Community Board 2 in Queens is on the verge of approving a syringe exchange plan that supporters are hoping will combat the spread of HIV/AIDS and provide drug addicts with an outlet to seek treatment for their addictions.
The board, which oversees the communities of Long Island City, Sunnyside, and Woodside, has the largest population of HIV/AIDS cases in the borough, within the zip code 11101, according to board chair Joe Conley. He said he and others on the board have decided to support the initiative championed by the AIDS Center of Queens County (ACQC) to allow a van to distribute clean needles at the group’s Hunters Street Long Island City office.
“Our first reaction was not to want it,” Conley said during a phone interview last week. “But when you look at the facts, you realize there needs to be some sort of action.”
Intravenous drug use is the leading cause of AIDS in Queens, affecting primarily blacks and Latinos, according to statistics provided by ACQC. Queens and Staten Island are the only two boroughs that have yet to implement syringe exchange programs.
HIV is spread via semen and blood through sex, sharing dirty needles through drug use, and blood transfusions, and to infants born to infected mothers.
The initiative was scheduled to be approved at Community Board 2’s March meeting but was tabled because residents living in the area of Community Board 1, which shares the 11101 zip code with Community Board 2, objected to the proposal. Residents of the Queensbridge public housing development, along with area clergy, objected to the plan because they said they had not been consulted during the proposal’s draft stages.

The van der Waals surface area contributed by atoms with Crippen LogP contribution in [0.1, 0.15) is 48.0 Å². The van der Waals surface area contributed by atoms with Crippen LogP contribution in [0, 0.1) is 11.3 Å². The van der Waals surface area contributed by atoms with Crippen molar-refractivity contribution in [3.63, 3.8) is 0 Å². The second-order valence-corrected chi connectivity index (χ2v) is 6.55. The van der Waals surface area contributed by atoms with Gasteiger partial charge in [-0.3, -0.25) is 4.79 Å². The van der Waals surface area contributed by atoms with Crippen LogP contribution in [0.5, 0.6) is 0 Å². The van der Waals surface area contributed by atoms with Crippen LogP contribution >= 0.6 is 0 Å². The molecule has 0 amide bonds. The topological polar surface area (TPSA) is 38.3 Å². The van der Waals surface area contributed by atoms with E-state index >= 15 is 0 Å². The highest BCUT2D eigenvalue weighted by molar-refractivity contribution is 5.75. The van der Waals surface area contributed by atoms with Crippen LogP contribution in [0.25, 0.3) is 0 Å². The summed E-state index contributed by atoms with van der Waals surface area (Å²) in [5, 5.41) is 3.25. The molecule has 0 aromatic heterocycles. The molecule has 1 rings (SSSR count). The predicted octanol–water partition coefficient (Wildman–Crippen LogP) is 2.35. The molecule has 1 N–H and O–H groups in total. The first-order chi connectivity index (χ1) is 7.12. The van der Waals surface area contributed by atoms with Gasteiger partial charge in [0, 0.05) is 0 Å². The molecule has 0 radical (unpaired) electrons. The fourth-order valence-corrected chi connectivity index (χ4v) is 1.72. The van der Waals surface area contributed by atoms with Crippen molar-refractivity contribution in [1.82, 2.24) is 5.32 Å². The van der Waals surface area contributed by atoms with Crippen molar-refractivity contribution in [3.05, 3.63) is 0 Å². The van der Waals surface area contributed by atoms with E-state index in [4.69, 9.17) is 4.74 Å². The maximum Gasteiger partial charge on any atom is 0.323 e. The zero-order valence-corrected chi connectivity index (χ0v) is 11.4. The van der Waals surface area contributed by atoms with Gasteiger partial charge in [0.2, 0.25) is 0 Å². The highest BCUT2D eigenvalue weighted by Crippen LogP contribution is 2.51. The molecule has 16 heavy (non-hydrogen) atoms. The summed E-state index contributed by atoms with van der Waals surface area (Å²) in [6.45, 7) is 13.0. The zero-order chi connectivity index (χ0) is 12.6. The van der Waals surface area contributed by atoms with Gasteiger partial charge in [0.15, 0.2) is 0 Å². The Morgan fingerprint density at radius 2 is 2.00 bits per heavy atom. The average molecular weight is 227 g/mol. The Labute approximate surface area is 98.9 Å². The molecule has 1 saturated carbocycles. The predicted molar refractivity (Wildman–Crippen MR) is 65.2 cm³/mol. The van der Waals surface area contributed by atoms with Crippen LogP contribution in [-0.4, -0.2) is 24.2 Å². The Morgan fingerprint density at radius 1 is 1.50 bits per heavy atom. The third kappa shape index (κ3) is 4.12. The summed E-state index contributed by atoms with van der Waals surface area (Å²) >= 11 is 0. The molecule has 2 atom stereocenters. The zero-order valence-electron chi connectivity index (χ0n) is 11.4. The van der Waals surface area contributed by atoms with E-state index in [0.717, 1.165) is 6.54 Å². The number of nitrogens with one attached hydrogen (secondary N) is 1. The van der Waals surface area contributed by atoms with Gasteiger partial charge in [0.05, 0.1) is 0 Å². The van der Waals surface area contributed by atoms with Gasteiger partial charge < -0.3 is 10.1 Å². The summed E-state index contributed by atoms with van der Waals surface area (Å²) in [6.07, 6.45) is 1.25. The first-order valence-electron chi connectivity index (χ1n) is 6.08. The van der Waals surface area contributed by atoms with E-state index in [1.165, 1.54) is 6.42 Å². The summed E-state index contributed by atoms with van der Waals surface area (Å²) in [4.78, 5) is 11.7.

Those concerns, however, were settled in the weeks following the April meeting when Conley, Borough President Helen Marshall, ACQC executive director Phil Glotzer, and other city officials sat down to agree on a compromise––moving the clean needle distribution site to the Hunters Street location from the original proposed site in a mobile van at the corner of Vernon Boulevard and Queens Plaza South.
City Councilmember Eric Gioia (D-Sunnyside) signed on to the proposal once the compromise was worked out.
“Queens is one of only two boroughs without a needle exchange,” Gioia said in a statement prepared for Gay City News. “I was happy to broker the deal that sought and included community input. Building a foundation of community support is essential for the project’s success.”